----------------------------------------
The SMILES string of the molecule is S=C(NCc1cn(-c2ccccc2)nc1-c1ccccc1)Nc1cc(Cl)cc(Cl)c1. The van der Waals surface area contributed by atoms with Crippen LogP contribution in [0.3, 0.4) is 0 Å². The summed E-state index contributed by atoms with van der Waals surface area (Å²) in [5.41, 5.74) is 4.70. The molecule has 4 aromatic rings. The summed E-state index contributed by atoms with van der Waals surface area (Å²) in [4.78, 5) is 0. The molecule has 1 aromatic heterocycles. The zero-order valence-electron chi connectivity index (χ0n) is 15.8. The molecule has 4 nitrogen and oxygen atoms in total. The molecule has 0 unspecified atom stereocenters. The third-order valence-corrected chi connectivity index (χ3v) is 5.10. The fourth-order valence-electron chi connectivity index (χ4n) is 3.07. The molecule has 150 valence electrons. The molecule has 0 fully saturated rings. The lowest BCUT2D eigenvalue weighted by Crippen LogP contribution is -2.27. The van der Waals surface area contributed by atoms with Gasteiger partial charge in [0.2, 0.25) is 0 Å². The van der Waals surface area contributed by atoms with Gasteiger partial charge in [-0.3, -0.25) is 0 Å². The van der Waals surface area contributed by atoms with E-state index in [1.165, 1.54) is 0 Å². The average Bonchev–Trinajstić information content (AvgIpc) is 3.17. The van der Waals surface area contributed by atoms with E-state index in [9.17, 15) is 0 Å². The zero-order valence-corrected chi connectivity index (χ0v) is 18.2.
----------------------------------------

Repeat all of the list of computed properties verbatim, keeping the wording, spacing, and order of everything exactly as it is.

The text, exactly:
The SMILES string of the molecule is S=C(NCc1cn(-c2ccccc2)nc1-c1ccccc1)Nc1cc(Cl)cc(Cl)c1. The van der Waals surface area contributed by atoms with Crippen LogP contribution in [0.3, 0.4) is 0 Å². The summed E-state index contributed by atoms with van der Waals surface area (Å²) in [5.41, 5.74) is 4.70. The molecule has 4 aromatic rings. The summed E-state index contributed by atoms with van der Waals surface area (Å²) in [4.78, 5) is 0. The molecule has 1 aromatic heterocycles. The zero-order valence-electron chi connectivity index (χ0n) is 15.8. The molecule has 4 nitrogen and oxygen atoms in total. The molecule has 0 unspecified atom stereocenters. The third-order valence-corrected chi connectivity index (χ3v) is 5.10. The fourth-order valence-electron chi connectivity index (χ4n) is 3.07. The molecule has 150 valence electrons. The molecule has 0 fully saturated rings. The lowest BCUT2D eigenvalue weighted by Crippen LogP contribution is -2.27. The van der Waals surface area contributed by atoms with Gasteiger partial charge in [0.2, 0.25) is 0 Å². The van der Waals surface area contributed by atoms with Gasteiger partial charge in [-0.3, -0.25) is 0 Å². The van der Waals surface area contributed by atoms with E-state index in [1.165, 1.54) is 0 Å². The average Bonchev–Trinajstić information content (AvgIpc) is 3.17. The van der Waals surface area contributed by atoms with E-state index in [9.17, 15) is 0 Å². The zero-order valence-corrected chi connectivity index (χ0v) is 18.2.